Signs of Visual Stress
While visual stress has no scientific explanation, there are a number of generally agreed upon signs of Irlen Syndrome. While symptoms vary, sufferers of Visual Stress commonly experience headaches, eyestrain and experience words to jump or move on the page.
In young children, you should keep an eye out for external signs that they are suffering Visual Stress.
How to tell if your child suffers Visual Stress
Signs of Visual Stress in children while they are reading include:
- Moving closer or away from the page
- Becoming restless while reading
- Using a finger or other item as a marker
- Skipping words or lines
- Rubbing of eyes
- Excessive blinking
Frustration and low self esteem can occur in children who are underachieving due to Visual Stress. The longer it takes to identify and remedy visual stress, the greater the loss of confidence that can result.
General signs of Visual Stress include:
- Low self esteem
- Unusual sensitivity to bright lights, especially fluorescent lighting
- Headaches and migraines when reading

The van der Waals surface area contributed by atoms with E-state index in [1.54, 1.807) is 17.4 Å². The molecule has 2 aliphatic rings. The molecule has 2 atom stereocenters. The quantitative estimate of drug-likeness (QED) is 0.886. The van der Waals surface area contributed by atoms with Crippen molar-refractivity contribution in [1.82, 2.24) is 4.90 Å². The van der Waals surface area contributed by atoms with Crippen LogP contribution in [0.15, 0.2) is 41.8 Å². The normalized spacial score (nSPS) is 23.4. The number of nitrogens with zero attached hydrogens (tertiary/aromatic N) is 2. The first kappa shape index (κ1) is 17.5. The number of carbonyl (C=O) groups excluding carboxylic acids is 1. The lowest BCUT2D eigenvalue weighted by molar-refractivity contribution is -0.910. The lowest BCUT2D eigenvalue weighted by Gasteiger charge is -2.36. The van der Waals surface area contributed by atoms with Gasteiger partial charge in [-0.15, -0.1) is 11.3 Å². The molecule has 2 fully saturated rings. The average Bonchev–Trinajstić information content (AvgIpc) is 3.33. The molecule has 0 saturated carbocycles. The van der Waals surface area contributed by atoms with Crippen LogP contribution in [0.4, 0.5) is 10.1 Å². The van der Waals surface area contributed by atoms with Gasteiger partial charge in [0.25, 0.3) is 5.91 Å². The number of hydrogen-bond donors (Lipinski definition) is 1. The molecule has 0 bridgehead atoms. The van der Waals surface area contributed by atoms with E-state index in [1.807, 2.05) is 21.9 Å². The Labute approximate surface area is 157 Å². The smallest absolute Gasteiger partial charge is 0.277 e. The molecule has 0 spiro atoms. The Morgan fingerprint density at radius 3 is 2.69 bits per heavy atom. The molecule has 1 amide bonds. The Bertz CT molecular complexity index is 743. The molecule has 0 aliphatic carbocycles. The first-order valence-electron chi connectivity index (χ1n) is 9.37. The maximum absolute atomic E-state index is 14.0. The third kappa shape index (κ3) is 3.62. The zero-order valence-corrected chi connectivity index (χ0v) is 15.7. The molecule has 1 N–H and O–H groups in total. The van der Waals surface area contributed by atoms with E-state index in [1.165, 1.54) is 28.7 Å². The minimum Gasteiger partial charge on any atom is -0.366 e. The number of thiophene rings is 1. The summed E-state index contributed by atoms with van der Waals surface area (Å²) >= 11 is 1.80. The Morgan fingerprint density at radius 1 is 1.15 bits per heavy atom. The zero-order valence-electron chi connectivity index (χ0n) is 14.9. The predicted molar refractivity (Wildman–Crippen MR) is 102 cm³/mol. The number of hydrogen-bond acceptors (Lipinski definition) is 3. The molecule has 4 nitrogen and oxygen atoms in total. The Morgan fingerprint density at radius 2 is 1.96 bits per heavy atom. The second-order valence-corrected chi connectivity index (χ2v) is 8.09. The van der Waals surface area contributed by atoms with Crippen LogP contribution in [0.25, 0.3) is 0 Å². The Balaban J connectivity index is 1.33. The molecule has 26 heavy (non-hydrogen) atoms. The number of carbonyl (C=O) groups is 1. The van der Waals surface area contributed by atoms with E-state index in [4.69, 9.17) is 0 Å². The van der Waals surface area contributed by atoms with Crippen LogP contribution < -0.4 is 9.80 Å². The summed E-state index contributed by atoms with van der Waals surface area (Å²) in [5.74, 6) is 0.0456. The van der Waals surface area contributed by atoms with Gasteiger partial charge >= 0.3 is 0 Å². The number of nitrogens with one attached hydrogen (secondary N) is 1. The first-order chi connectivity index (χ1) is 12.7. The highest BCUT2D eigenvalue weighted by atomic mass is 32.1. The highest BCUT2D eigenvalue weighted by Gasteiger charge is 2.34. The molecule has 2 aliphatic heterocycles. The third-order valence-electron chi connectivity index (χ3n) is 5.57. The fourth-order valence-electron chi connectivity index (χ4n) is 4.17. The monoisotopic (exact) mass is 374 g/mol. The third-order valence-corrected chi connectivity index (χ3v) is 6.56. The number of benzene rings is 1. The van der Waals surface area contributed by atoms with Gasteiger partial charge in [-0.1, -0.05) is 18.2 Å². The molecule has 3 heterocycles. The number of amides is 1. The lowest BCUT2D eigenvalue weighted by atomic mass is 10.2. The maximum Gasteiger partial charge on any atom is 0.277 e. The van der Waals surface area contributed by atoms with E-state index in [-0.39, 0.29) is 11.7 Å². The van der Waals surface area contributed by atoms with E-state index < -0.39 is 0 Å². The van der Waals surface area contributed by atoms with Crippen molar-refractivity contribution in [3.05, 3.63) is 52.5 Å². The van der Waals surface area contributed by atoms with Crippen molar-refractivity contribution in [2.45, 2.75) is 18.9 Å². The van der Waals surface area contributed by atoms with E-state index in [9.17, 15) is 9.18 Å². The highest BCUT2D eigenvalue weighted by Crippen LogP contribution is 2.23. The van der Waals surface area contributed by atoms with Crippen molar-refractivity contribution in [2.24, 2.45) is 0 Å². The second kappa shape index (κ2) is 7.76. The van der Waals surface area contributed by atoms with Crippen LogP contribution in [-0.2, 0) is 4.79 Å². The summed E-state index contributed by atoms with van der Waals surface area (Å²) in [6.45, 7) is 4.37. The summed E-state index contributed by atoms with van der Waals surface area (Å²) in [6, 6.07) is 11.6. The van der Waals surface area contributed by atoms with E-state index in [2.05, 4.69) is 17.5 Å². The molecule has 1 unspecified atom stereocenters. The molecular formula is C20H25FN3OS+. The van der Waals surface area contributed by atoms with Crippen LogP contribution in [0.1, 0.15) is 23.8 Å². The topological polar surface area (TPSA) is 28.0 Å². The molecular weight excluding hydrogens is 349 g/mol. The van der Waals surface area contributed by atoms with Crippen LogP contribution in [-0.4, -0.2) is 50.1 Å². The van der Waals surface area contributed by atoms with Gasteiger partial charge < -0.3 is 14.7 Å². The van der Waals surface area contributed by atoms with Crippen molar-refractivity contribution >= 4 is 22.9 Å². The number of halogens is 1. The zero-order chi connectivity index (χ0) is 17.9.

- Difficulty looking at a computer screens
- Difficulty judging heights or distances
Things to ask your child
Here are some questions that may be helpful to ask your child:
- “Do the letters stay still or do they move?”
- “Are the letters clear or are they fuzzy/blurred?”
- “Is the page too bright, not bright enough or just about right?”
- “Does it hurt your eyes to look at the page or is it OK?”.
- “After you have been reading for a while, do the words or letters do anything different?“
Signs of Visual Stress in children
It's important to keep an eye out for signs of Irlen Syndrome in children, as it can have a big impact on their ability to learn and engage with the written word. If noticed early, you can take steps to alleviate the condition. The sooner you can take steps to combat Visual Stress, the less negative impact it will have on your child's development.
If you think that your child is suffering from Visual Stress, there are ways to test and treat it.